This time of year can be a healthy-diet disaster, starting when that first piece of Halloween candy shows up at the drugstore. Next thing you know, you’re right into the second piece of pumpkin pie, and then contemplating a refill of eggnog with a side plate of sugar cookies. Maybe it’s not so surprising that the most dangerous month for heart attacks is January?
Though we tend to think of our health through a long-view lens, research shows that you need to play the short game, too. In fact, as a new study published in Nutrients suggests, some of your cardiovascular disease risk factors are more like, “What have you done for me lately?”
According to the new study, the risk factors for cardiovascular disease draft off of our eating habits like riders in a professional team trial. If we veer off into the weeds, they follow. Conversely, if we keep our food choices humming along in a good direction, our blood pressure and cholesterol follow closely behind.
To illustrate this phenomenon, researchers from Purdue University looked to previous university research where study participants had adopted either a DASH (Dietary Approaches to Stop Hypertension)-style or a Mediterranean-style eating pattern, both of which are rich in fruits, vegetables, and whole grains and are known to be good for your cardiovascular and metabolic health.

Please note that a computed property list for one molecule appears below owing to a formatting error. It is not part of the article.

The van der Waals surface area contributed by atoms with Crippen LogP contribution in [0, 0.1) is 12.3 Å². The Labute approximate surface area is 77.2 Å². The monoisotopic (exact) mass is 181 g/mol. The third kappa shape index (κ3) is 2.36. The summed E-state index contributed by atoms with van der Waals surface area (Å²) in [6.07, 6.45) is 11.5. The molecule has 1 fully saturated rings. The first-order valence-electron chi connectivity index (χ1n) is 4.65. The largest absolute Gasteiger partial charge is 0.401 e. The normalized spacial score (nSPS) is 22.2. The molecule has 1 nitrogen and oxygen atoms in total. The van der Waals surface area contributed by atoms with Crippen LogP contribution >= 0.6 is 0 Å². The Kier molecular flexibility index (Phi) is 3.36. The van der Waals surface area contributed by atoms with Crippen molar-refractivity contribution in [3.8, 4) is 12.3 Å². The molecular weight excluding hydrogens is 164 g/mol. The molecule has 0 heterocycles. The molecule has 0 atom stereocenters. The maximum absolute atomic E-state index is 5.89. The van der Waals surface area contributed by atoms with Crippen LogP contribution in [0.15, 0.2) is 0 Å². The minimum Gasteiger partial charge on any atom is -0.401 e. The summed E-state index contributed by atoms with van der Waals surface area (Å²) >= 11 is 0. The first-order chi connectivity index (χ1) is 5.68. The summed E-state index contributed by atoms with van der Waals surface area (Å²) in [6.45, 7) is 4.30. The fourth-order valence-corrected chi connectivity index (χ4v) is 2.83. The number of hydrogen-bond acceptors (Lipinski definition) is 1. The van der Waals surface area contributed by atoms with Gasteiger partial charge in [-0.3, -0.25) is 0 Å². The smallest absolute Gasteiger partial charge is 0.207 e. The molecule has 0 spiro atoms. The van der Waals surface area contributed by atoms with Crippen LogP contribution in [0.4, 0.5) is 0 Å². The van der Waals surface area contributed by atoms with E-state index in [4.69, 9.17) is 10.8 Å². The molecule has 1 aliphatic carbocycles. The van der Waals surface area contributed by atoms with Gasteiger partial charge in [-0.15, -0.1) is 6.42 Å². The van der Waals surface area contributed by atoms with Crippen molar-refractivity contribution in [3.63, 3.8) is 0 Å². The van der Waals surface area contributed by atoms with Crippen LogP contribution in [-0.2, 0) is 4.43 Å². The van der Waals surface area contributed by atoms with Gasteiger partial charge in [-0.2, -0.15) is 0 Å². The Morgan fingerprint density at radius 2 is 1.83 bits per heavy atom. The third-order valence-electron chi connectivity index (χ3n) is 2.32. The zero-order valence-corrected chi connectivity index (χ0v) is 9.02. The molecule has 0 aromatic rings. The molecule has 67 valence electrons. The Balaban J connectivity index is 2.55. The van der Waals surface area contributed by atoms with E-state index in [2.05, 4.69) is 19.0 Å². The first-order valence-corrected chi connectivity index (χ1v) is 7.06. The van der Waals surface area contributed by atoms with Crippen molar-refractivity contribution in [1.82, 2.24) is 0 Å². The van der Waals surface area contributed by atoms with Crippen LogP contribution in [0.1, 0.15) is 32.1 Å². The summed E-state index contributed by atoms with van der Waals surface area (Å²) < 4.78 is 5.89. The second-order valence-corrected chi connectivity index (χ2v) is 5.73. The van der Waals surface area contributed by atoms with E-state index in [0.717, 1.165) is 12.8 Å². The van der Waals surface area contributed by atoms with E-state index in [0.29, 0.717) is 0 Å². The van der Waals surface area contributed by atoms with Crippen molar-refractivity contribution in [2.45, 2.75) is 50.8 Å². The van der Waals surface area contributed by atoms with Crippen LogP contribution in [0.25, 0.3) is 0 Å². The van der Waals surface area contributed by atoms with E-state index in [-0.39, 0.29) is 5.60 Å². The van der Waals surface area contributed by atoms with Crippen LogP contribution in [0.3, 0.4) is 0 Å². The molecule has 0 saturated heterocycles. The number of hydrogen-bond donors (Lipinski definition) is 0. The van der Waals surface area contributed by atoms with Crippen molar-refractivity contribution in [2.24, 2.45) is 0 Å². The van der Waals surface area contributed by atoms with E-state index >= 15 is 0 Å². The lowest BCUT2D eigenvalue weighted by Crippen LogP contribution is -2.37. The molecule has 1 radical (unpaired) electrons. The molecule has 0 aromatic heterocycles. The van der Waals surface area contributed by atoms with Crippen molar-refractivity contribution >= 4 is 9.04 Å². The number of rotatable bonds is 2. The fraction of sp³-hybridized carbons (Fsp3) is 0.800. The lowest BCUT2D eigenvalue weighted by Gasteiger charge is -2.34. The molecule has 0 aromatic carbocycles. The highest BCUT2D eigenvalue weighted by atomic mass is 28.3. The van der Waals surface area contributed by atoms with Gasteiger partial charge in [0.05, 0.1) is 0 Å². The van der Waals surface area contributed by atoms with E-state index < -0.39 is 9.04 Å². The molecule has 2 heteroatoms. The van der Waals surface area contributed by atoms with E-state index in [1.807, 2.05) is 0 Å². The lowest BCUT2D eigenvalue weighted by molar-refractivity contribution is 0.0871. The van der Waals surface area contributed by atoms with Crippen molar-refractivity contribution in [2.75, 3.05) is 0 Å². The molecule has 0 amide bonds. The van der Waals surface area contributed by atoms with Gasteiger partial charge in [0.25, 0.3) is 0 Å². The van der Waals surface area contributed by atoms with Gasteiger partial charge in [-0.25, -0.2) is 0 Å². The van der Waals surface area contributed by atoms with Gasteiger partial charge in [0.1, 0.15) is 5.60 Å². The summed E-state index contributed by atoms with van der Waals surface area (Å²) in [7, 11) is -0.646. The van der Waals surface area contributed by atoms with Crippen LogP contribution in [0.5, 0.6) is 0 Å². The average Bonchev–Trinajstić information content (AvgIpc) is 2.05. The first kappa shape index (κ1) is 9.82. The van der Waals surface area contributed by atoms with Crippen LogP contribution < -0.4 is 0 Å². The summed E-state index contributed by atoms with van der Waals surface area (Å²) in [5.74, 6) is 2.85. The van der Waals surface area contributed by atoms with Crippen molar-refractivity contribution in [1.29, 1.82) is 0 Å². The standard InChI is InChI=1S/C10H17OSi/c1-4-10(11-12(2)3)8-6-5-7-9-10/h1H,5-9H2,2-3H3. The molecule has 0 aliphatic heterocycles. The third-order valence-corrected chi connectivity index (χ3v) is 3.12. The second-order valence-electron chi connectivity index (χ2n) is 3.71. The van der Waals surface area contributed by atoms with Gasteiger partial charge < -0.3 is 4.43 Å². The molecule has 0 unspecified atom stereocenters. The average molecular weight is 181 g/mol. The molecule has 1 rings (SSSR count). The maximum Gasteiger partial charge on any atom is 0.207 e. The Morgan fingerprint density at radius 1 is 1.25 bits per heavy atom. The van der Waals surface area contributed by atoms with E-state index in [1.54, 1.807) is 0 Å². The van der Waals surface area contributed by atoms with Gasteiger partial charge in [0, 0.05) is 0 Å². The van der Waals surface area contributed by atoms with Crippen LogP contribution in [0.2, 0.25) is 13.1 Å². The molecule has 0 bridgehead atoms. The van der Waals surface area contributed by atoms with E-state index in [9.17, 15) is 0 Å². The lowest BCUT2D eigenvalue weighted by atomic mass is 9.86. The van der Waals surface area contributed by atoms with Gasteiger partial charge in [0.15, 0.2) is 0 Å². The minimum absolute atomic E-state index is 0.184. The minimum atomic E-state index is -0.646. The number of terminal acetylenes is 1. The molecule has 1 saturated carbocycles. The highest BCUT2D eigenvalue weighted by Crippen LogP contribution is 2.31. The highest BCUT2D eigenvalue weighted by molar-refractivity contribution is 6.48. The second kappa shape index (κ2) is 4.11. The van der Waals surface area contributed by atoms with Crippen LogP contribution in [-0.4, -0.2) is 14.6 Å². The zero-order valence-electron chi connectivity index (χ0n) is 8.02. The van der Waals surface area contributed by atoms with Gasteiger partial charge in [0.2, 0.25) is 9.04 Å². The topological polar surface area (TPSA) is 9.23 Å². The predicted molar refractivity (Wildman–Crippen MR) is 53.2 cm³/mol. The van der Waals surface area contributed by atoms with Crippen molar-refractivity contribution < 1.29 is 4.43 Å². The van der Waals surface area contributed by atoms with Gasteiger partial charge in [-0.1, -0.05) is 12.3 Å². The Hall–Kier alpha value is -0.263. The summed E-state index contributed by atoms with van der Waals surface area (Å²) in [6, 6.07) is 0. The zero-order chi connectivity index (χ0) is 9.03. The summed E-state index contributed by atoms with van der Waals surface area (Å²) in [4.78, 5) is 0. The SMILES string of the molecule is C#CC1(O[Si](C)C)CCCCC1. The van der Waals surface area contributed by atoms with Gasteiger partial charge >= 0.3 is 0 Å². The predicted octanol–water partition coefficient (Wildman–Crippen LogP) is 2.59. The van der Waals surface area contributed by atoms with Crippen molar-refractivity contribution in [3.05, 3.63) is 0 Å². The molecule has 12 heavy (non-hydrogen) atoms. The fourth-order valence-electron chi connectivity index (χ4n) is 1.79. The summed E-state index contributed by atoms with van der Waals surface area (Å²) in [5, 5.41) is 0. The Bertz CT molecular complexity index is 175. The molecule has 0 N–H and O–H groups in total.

The volunteers had their blood pressure and cholesterol levels checked, and went through a cycle of healthy and less-than-healthy eating habits, having their risk factors re-checked at each step along the way. First, they followed one of those heart-healthy diets for five to six weeks. Then, they went back to their old eating habits for a month. Finally, they adopted one of the healthy diets again for another five to six weeks before getting a final assessment.
Graphs of the participants’ blood pressure and total cholesterol levels during the study period looked like a pump track—up and down and up and down—right in line with their healthy (or not) eating habits at the time, showing that it takes your body very little time to respond to the food you’re putting in.
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The take-home message: When you blow your healthy eating habits, do what you do when you hit the deck—get up, dust off, and put yourself back on course.
“Even in the short term, your food choices influence whether you’re going to have a successful or unsuccessful visit with your doctor,” study author Wayne Campbell, Ph.D., a professor of nutrition science at Purdue University said in a press release.
“These findings should encourage people to try again if they fail at their first attempt to adopt a healthy eating pattern,” Campbell said in the release. “It seems that your body isn’t going to become resistant to the health-promoting effects of this diet pattern just because you tried it and weren’t successful the first time. The best option is to keep the healthy pattern going, but if you slip up, try again.”
This content was originally published here.